4. Be Sure to Use Good Lighting

Lighting is the most important thing in shooting one of these videos. If you’ve seen one with harsh shadows all over the whiteboard you know what I mean. Lighting is best left to people who light things every day. If you’re standing around with some cheap clip-on lights for the first time, trying to get them aimed properly, I’m worried about your results.

5. Have a Pro in the Cutting Room

Once the shoot is done you need to have a professional edit the video. A pro will make it look seamless and beautiful, timed perfectly with the audio. Your brother-in-law will make it look like a hack job. In post production a lot of enhancements and tricky animated effects can be added. This is where RSA makes a lot of the magic happen, in fact my videographer friends say that RSA must spend weeks in post production making their videos seem so simple and appealing.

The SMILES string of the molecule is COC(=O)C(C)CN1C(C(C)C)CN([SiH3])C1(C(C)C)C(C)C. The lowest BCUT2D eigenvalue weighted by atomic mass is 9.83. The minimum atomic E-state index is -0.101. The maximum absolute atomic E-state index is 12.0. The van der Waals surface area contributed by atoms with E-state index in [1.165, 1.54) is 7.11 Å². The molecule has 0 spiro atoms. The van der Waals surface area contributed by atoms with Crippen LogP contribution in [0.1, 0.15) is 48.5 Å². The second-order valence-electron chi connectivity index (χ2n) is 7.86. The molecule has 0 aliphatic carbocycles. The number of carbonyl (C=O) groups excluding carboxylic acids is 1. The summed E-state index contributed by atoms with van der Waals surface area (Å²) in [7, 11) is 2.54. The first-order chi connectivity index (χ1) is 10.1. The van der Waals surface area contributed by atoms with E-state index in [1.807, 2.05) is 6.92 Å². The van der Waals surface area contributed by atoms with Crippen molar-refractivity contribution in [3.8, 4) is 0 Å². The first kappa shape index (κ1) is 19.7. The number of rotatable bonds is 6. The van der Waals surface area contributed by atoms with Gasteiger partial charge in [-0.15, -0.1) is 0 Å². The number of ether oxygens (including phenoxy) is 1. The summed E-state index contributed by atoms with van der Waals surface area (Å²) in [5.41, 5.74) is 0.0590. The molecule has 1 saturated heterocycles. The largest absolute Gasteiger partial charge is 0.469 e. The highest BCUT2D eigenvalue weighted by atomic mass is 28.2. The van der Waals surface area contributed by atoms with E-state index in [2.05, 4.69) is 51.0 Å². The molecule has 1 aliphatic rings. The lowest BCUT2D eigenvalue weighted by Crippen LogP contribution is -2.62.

To many of you these tips will seem obvious. Hire people who do this for a living to get the best results. But for others who see the RSA style video as a cheap and dirty way to turn a boring speech into something hip and memorable, please think again. The commitment–and cost–may be more than you planned for.